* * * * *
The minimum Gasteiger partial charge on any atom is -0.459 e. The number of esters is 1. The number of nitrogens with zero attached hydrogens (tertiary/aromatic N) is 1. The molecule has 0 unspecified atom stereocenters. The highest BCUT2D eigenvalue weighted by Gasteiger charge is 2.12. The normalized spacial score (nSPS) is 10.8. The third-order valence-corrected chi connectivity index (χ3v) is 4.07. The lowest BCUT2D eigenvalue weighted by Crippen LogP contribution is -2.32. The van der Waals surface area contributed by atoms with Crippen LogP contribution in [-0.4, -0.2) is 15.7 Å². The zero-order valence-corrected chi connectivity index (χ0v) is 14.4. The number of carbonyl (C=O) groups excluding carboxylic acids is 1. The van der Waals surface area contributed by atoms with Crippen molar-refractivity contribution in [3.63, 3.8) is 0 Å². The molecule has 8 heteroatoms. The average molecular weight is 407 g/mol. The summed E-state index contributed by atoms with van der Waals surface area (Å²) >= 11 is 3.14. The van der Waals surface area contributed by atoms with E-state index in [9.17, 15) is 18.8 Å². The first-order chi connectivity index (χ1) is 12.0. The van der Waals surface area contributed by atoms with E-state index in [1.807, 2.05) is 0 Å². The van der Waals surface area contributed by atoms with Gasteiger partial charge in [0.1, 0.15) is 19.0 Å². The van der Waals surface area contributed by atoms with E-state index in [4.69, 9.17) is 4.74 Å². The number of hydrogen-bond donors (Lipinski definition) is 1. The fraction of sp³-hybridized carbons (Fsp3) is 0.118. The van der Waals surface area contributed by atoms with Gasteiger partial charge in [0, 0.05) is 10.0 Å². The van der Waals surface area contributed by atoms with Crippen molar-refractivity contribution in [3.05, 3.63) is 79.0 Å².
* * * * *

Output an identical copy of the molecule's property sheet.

The minimum Gasteiger partial charge on any atom is -0.459 e. The number of esters is 1. The number of nitrogens with zero attached hydrogens (tertiary/aromatic N) is 1. The molecule has 0 unspecified atom stereocenters. The highest BCUT2D eigenvalue weighted by Gasteiger charge is 2.12. The normalized spacial score (nSPS) is 10.8. The third-order valence-corrected chi connectivity index (χ3v) is 4.07. The lowest BCUT2D eigenvalue weighted by Crippen LogP contribution is -2.32. The van der Waals surface area contributed by atoms with Crippen LogP contribution in [-0.4, -0.2) is 15.7 Å². The zero-order valence-corrected chi connectivity index (χ0v) is 14.4. The number of carbonyl (C=O) groups excluding carboxylic acids is 1. The van der Waals surface area contributed by atoms with Crippen molar-refractivity contribution in [3.63, 3.8) is 0 Å². The molecule has 8 heteroatoms. The average molecular weight is 407 g/mol. The summed E-state index contributed by atoms with van der Waals surface area (Å²) >= 11 is 3.14. The van der Waals surface area contributed by atoms with E-state index in [9.17, 15) is 18.8 Å². The first-order chi connectivity index (χ1) is 12.0. The van der Waals surface area contributed by atoms with E-state index in [1.807, 2.05) is 0 Å². The van der Waals surface area contributed by atoms with Gasteiger partial charge in [0.1, 0.15) is 19.0 Å². The van der Waals surface area contributed by atoms with E-state index in [4.69, 9.17) is 4.74 Å². The number of hydrogen-bond donors (Lipinski definition) is 1. The fraction of sp³-hybridized carbons (Fsp3) is 0.118. The van der Waals surface area contributed by atoms with Gasteiger partial charge in [0, 0.05) is 10.0 Å². The van der Waals surface area contributed by atoms with Crippen molar-refractivity contribution in [3.05, 3.63) is 79.0 Å².